jpg vs. png


which file type is better for saving the images in a portfolio that will be printed. by "images" i mean both the works presented on the pages, and the pages themselves which are saved as images. i saved mine on jpg with minimal compression, and you can't notice any quality reduction unless you zoom into 1000% on photoshop and do a careful comparison (even then, the quality is basically the same).

Dec 11, 09 8:46 pm


Dec 11, 09 10:02 pm  · 

pdf = huge quality loss even without image compression

Dec 11, 09 10:06 pm  · 

i think jpg is best since it is visibly the same as png (when not zoomed into microscopic levels) but half the file size

Dec 11, 09 10:08 pm  · 

i was being smart ass - sorry. jpeg is lossy. png is supposed to be a good format but i don't use it generally.

tiff is standard for magazines, but really large. we have our photographer give us images in raw and tiff format then adjust to match the project.

if we are printing things ourselves we make portfolio projects into pdfs (using in-design) and keep them at hand. it is the easiest way to manage data for us.

for magazines we keep a folder full of tiffs, for internet we have a separate folder full of jpegs. no pngs, but that is more inertia than anything....

Dec 11, 09 10:58 pm  · 
Distant Unicorn

PNG = portable network graphic.

It's an image format similar to jpeg except that the file is "interpolated."

This basically means the compression algorithm runs in passes.

Jpgs tend to load at one once from top to bottom in lines.

Pngs load from top left to bottom right in lines. It loads several layers of these line progressions. It then interpolates out and blends the "passes (layers)" together.

If the acronym isn't a dead hint, PNGs were invented for quick file viewing over a network. Because PNGs load in passes, loading the entire file isn't necessary for previewing it.

That being said, PNG is still rather unsupported in postscript (meaning indesign, printers, other layout programs and other publishing software usually won't correctly read it).

And unless you're diehard about using PNGs (Basically, if you masturbate to linux manuals), making a cmyk png is next to impossible.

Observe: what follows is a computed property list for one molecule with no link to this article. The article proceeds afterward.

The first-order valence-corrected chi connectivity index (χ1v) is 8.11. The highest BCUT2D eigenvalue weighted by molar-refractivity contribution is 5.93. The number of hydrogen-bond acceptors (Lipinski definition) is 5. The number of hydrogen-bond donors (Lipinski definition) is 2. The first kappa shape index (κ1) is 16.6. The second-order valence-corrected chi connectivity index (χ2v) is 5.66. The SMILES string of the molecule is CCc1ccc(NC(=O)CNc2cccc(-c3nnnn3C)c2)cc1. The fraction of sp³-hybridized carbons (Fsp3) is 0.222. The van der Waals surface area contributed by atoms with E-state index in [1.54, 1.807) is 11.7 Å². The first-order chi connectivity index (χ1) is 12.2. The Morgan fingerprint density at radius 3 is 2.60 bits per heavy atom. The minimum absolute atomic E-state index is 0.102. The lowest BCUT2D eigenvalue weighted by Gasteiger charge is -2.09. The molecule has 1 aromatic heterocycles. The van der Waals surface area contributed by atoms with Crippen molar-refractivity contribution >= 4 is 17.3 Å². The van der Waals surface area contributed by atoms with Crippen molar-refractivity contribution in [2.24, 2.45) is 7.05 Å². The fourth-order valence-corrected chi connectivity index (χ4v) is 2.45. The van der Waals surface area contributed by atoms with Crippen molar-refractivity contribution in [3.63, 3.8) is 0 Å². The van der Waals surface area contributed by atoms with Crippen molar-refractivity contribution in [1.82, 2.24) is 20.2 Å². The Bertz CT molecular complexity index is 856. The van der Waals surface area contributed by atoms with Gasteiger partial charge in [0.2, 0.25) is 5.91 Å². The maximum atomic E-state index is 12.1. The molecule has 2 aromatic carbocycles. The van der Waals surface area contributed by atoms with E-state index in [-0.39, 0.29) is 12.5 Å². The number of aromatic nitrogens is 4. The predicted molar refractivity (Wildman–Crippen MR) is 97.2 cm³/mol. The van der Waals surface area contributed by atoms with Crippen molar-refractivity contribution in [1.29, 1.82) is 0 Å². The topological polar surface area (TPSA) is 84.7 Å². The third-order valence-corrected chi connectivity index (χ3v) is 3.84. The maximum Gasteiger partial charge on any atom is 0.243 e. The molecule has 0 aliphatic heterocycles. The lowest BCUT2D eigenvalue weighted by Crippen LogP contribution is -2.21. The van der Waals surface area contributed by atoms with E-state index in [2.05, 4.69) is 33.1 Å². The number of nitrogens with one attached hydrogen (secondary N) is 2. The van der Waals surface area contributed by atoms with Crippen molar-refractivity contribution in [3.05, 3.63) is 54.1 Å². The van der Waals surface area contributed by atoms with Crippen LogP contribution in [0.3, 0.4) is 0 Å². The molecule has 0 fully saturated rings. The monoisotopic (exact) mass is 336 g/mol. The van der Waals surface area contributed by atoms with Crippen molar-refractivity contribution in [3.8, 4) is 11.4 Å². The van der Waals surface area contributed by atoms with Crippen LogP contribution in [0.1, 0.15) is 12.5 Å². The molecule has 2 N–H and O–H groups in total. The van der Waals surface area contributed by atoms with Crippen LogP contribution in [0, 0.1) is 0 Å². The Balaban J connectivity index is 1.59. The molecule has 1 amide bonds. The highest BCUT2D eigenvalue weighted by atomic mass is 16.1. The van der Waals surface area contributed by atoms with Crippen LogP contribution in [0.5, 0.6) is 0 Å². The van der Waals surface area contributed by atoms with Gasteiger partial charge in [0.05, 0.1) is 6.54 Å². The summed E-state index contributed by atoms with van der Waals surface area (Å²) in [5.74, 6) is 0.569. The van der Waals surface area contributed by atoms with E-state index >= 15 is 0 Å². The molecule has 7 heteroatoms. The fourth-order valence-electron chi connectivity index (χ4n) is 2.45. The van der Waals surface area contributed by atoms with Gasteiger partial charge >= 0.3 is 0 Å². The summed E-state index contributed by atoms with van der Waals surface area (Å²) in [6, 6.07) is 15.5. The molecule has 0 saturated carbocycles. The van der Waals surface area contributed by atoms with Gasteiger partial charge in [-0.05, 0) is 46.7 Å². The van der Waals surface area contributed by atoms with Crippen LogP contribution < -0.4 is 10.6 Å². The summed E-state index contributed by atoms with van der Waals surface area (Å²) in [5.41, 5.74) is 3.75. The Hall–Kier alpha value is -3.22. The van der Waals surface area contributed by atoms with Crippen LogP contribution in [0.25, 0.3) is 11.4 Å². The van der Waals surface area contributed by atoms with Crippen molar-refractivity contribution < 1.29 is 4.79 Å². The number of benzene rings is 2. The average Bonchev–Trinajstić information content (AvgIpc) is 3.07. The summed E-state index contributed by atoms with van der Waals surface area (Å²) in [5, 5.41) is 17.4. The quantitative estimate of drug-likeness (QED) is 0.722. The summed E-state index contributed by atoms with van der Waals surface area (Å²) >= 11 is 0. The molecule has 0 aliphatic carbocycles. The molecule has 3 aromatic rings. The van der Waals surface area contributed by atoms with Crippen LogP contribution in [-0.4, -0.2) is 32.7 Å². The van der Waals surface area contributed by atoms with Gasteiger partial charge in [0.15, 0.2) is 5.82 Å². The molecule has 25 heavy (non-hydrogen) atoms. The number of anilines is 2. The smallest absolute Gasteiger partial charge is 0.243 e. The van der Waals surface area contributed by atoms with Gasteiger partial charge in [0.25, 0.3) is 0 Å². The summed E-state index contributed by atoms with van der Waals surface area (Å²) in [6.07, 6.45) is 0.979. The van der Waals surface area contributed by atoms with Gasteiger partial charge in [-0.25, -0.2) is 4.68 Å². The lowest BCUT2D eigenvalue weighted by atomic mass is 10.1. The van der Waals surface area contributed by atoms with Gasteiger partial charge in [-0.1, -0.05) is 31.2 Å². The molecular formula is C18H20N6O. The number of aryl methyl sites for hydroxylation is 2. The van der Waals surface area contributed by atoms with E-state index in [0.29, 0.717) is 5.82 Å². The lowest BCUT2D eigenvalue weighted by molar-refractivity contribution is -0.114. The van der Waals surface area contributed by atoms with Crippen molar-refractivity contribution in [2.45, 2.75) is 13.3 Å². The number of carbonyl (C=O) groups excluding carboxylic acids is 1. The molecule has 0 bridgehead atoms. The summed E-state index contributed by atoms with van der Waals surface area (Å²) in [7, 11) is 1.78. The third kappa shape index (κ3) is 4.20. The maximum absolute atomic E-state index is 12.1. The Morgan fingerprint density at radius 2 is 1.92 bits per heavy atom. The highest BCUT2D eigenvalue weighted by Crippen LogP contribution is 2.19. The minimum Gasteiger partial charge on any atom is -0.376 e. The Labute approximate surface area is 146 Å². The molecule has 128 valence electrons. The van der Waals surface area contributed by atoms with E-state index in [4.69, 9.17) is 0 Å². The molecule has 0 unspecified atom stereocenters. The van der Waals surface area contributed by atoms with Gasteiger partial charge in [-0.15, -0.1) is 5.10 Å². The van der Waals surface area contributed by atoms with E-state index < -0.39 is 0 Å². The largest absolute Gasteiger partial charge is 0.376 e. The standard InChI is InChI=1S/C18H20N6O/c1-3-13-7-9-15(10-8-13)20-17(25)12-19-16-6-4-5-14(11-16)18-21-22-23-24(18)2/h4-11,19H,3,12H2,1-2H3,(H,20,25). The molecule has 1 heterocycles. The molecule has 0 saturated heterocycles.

You will need your files in CMYK format if you're taking them to a professional printer or printing them yourself on a high-quality laser/wax/sophisticated inkjet printer.

While TIFFs and RAWs are good file formats, they're misleading. Both have a "jpeg" preview file. This basically means that they contain all of the raw data (none of it gets stripped between saves) in a bitmap-like format... but that data is used to produce a compressed jpeg-like image.

Think of it as a cereal box. You see and print the cover but there's still stuff in the box.

A lot of people still refuse to work in CMYK or to work in CMYK properly. By properly, I mean that all your colors in CMYK mode must be comprised of no more than two CMY (cyan, yellow and magenta) colors and K (key/hodechrome/black).

If you do a basic conversion, photoshop will match colors based on gamut (display and perception).

So a jewel tone purple without any color correction would be C71 M88 Y 11 K 12.

A corrected jewel-tone purple would be 65C M100 Y0 K5. See, yellow has no business being in a purple color unless you're making a mauve (peach).

Brown, Orange and other complex colors are often 4 plate colors are generally okay but it is best to avoid using them.

Dec 11, 09 11:16 pm  · 
Distant Unicorn

Also, err on the side of caution... if you use pngs, there is a highly likely chance you will cause a press to melt down.